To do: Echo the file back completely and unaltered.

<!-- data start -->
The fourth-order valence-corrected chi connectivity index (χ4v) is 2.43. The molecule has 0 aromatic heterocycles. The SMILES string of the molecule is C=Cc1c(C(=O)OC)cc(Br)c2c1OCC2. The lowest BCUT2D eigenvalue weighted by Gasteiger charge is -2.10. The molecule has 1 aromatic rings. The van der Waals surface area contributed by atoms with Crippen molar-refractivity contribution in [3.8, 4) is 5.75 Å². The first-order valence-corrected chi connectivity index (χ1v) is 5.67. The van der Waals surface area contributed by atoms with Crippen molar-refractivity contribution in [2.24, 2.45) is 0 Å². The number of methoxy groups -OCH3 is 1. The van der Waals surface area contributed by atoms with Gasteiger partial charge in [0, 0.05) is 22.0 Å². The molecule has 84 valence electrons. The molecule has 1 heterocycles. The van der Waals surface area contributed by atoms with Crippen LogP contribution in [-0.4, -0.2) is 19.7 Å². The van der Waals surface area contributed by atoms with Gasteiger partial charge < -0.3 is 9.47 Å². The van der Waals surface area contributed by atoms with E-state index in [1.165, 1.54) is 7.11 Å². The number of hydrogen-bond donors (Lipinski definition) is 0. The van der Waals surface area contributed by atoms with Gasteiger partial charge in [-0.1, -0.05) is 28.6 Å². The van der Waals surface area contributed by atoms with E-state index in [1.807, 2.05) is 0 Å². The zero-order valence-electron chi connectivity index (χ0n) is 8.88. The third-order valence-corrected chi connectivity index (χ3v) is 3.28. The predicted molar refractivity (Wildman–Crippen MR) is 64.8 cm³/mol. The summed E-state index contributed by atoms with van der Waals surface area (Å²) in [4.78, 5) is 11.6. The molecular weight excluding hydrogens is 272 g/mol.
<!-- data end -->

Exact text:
The fourth-order valence-corrected chi connectivity index (χ4v) is 2.43. The molecule has 0 aromatic heterocycles. The SMILES string of the molecule is C=Cc1c(C(=O)OC)cc(Br)c2c1OCC2. The lowest BCUT2D eigenvalue weighted by Gasteiger charge is -2.10. The molecule has 1 aromatic rings. The van der Waals surface area contributed by atoms with Crippen molar-refractivity contribution in [3.8, 4) is 5.75 Å². The first-order valence-corrected chi connectivity index (χ1v) is 5.67. The van der Waals surface area contributed by atoms with Crippen molar-refractivity contribution in [2.24, 2.45) is 0 Å². The number of methoxy groups -OCH3 is 1. The van der Waals surface area contributed by atoms with Gasteiger partial charge in [0, 0.05) is 22.0 Å². The molecule has 84 valence electrons. The molecule has 1 heterocycles. The van der Waals surface area contributed by atoms with Crippen LogP contribution in [-0.4, -0.2) is 19.7 Å². The van der Waals surface area contributed by atoms with Gasteiger partial charge < -0.3 is 9.47 Å². The van der Waals surface area contributed by atoms with E-state index in [1.165, 1.54) is 7.11 Å². The number of hydrogen-bond donors (Lipinski definition) is 0. The van der Waals surface area contributed by atoms with Gasteiger partial charge in [-0.1, -0.05) is 28.6 Å². The van der Waals surface area contributed by atoms with E-state index in [1.807, 2.05) is 0 Å². The zero-order valence-electron chi connectivity index (χ0n) is 8.88. The third-order valence-corrected chi connectivity index (χ3v) is 3.28. The predicted molar refractivity (Wildman–Crippen MR) is 64.8 cm³/mol. The summed E-state index contributed by atoms with van der Waals surface area (Å²) in [4.78, 5) is 11.6. The molecular weight excluding hydrogens is 272 g/mol.